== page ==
The two also went to the District of Columbia to solicit the help of Melvin Hayes. Hubbard gave Hayes several checks with the understanding that if he negotiated them he would share the proceeds. Hayes successfully deposited two of the checks, keeping the proceeds himself, and returned the remaining ones to Hubbard. Hubbard successfully altered and negotiated a Consumers United check that had been missing from Century since October 6 by depositing the check in her account at Citizens Bank and Trust Company of Maryland.
Hubbard did not offer a substantive defense other than a general denial.
II. SPECIAL UNANIMITY INSTRUCTION000350 279 II. SPECIAL
Count 1 of the indictment against Hubbard alleges conspiracy. One alleged object of the conspiracy was " [t]o defraud Century National Bank in the District of Columbia of moneys, funds, credits, assets, securities, and other property owned by and under the custody and control of Century National Bank, in violation of Title 18, U.S.Code, Section 1344," and the other was " [t]o receive, possess, conceal, store, barter, sell and dispose of property, money and other things of value which had been stolen from Century National Bank, well knowing said items were stolen, in violation of Title 18, U.S.Code, Section 2113(c)." The count listed eleven different overt acts in furtherance of this conspiracy.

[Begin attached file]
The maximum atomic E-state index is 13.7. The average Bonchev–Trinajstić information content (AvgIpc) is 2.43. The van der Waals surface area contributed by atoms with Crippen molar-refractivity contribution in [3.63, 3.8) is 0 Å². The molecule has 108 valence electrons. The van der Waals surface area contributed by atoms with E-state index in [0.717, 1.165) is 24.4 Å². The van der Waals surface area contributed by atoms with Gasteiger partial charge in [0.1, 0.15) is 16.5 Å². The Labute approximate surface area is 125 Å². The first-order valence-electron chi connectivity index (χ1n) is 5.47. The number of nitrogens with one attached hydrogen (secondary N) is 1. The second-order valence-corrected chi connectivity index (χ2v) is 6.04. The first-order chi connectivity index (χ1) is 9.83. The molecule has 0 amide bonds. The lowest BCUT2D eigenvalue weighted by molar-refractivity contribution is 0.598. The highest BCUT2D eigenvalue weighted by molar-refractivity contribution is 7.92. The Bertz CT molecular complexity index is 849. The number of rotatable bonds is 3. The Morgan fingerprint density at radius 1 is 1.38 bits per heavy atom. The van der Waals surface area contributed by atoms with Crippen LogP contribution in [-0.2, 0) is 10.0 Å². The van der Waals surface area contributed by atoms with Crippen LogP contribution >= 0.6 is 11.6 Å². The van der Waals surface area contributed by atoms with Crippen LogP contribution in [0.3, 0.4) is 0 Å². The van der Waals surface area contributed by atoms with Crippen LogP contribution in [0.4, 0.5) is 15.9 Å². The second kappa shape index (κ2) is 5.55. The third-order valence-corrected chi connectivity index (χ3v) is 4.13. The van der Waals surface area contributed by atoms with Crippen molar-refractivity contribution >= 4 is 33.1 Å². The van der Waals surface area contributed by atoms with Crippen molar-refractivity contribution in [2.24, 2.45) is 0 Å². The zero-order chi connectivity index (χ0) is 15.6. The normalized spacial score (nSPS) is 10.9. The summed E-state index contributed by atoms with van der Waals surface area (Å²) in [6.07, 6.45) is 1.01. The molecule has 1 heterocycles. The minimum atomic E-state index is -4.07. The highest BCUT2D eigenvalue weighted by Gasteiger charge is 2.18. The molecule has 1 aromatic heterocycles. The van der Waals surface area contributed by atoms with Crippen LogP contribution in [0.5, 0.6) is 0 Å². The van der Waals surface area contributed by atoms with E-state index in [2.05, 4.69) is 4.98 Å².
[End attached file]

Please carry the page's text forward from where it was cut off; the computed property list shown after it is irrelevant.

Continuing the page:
Hubbard argues that the District Court should have instructed the jury that it had to find unanimously a specific object of the conspiracy and a specific overt act in furtherance of that conspiracy, so that it would not convict if, for example, only six jurors found that Hubbard committed one particular overt act and conspired for one particular object, while the other six found that she committed a different overt act in pursuit of a different objective.
Hubbard relies on the Fifth Circuit's decision in United States v. Gipson, 553 F.2d 453 (5th Cir. 1977), in which it held that the district court erred in instructing the jury that it need not agree about what the defendant actually did before convicting him under the relevant statute where the various acts proscribed by the statute fell into two distinct conceptual groupings. This Circuit strongly approved a District of Columbia Court of Appeals rule requiring an instruction on the need for unanimity on the particular acts on which a guilty verdict is based. United States v. Mangieri, 694 F.2d 1270, 1281 (D.C. Cir. 1982) (dicta). As we said there, however, in reviewing for plain error a jury instruction lacking a particularized instruction, we must look to "the context of th [e] entire charge and the whole trial," and ask whether "a conscientious juror would have understood that he must agree with the other jurors on which [criminal acts were committed]." 694 F.2d at 1281.